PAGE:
"Behold, I am doing a new thing! Now it springs up; do you not perceive it?"

   My textbooks and course materials arrived today, my excitement grows and grows. On January 1 I can begin submitting assignments and doing school proper.
  • HIST 215 Europe: Ancient to Early Modern
  • PHIL 252 Critical Thinking
  • CMNS 301 Communication Theory and Analysis
  • CMNS 302 Communication in History 
   Course materials include: How To Lie With Statistics, the 1938 broadcast of The War of the Worlds, readings on Charlemagne, and a documentary about Marshall McLuhan.

   I've hung a lamp above my desk. Space has been made for textbooks on my shelves. A chipped mug holds necessary writing utensils. Course pages are being bookmarked. I'm very much looking forward to being in school again.

   On December 23 I have my last shift at the Jubilee.



   Here is a helpful hint for any conversation you might have with me: if you even vaguely mention something I am interested in and am currently reading about, I will talk your ear off without really meaning to. It is sometimes hard for me to fathom that Antarctic explorers aren't absolutely riveting to everyone I know.What do you mean you don't want to hear about Douglas Mawson? He survived a trek of hundreds of miles in the Antarctic! Alone! With very little food! He cut a sledge in half with a pocket knife! He's a hero is what he is. Let me tell you all about him and some of his expeditions, with some back story on Shackleton thrown in. This may or may not take over an hour.

   Needless to say, while I was reading Alone On The Ice /David Roberts, many of my friends and several members of my family were regaled with tales of the far, far South. Are they still my friends? Only time will tell. The book is based largely on Douglas Mawson's diary, and is one of the best reads on Antarctic exploration and survival that I have yet read.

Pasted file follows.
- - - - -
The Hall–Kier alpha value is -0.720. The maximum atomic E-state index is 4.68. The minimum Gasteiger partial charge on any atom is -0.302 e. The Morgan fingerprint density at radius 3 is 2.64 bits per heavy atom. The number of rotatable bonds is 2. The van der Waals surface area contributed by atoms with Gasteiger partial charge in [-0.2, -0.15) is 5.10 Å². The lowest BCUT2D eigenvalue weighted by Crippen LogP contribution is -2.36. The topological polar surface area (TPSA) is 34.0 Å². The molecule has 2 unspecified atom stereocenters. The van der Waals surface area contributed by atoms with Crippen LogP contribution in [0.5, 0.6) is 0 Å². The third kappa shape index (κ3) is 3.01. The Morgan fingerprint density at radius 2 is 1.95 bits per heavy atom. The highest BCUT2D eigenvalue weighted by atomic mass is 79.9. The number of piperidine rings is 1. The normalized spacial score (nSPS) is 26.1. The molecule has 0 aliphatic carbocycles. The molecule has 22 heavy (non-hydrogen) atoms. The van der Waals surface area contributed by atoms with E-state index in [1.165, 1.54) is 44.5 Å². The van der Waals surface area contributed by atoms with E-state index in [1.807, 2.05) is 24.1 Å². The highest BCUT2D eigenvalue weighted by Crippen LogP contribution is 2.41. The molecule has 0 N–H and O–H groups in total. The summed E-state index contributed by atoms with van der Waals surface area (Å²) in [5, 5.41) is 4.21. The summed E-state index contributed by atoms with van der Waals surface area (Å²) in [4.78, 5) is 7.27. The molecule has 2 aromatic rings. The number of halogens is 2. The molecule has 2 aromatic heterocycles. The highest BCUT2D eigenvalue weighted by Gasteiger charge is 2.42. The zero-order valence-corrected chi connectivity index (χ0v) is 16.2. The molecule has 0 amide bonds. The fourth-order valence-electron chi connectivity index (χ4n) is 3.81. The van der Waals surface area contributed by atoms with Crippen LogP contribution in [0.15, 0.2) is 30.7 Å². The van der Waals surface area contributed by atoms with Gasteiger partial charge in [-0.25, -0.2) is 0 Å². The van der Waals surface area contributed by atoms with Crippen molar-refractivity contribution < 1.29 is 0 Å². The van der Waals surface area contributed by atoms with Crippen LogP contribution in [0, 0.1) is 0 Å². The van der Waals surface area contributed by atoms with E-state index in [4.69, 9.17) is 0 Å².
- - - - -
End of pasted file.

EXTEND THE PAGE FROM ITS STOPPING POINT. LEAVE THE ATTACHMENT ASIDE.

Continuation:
One of the best things about books like these is they provide endless fodder for internet research and reading. For example, Frank Hurley (photographer and adventurer) was on the AAE and later on the Endurance expedition with Shakleton. He took some truly amazing photos of Antarctica, including the one at the top of this post, and went on to be a war photographer in WWI. Trust me when I say that it is well worth your time to spend an afternoon reading up on Hurley, not to mention the rest of the men who figure in the book.

   As soon as I finished this book I wanted to pick up another Antarctica-focused tome, but in an effort to spare my remaining friends some exasperation, I've postponed my plans to read up on Shackleton (again).



   Have you heard of Guy Delisle yet? He is a writer and cartoonist from Quebec who often lives and works in unstable countries and keeps a record of his time there in comic form. His latest book is about Jerusalem and I am half way through it and it just might be his best yet.

   Jerusalem : Chronicles From the Holy City is somewhat difficult to explain. Here's a book that gives space to playground visits with Deslisle's two children as well as a day-by-day account of the role of Doctors Without Borders in the 2008-2009 Gaza War, what it's like trying to access different religious sites in and around the city, and the traffic. It's a hefty 336 pages, and takes more time to read than your usual comic fare. There is a lot packed into Deslisle's drawing,  


   If ever you are desiring to get out of a reading slump, there's not much better for it than YA fiction. Don't concern yourself about it being for youth. You can read it. It's okay. I promise. If you just can't bring yourself to delve into the wonderful world of imagination that YA offers, then I suppose you can grab a quick murder mystery and call it a day.

   Even if you aren't in a reading slump, I highly recommend the occasional foray into the gems offered up by YA fiction. I found one such treasure in reading Miss Peregrine's Home for Peculiar Children by Ransom Riggs and I've been all agog with love for spooky/creepy stories since. Well, that's not entirely true; I've always been smitten with spooky/creepy stories. Multiple times while trying to sell a friend on a book, I've used the phrase "it was so creepy, I loved it." (The Phantom of the Opera / Gaston Leroux being the most notable of these. If you haven't read this book, you are messing up big time on an ongoing basis. I have two copies, come borrow one immediately.)

   If you are even slightly interested in vintage photography, time travel, adventure, or remote islands in Wales, grab yourself a copy of Miss Peregrine's Home and get reading.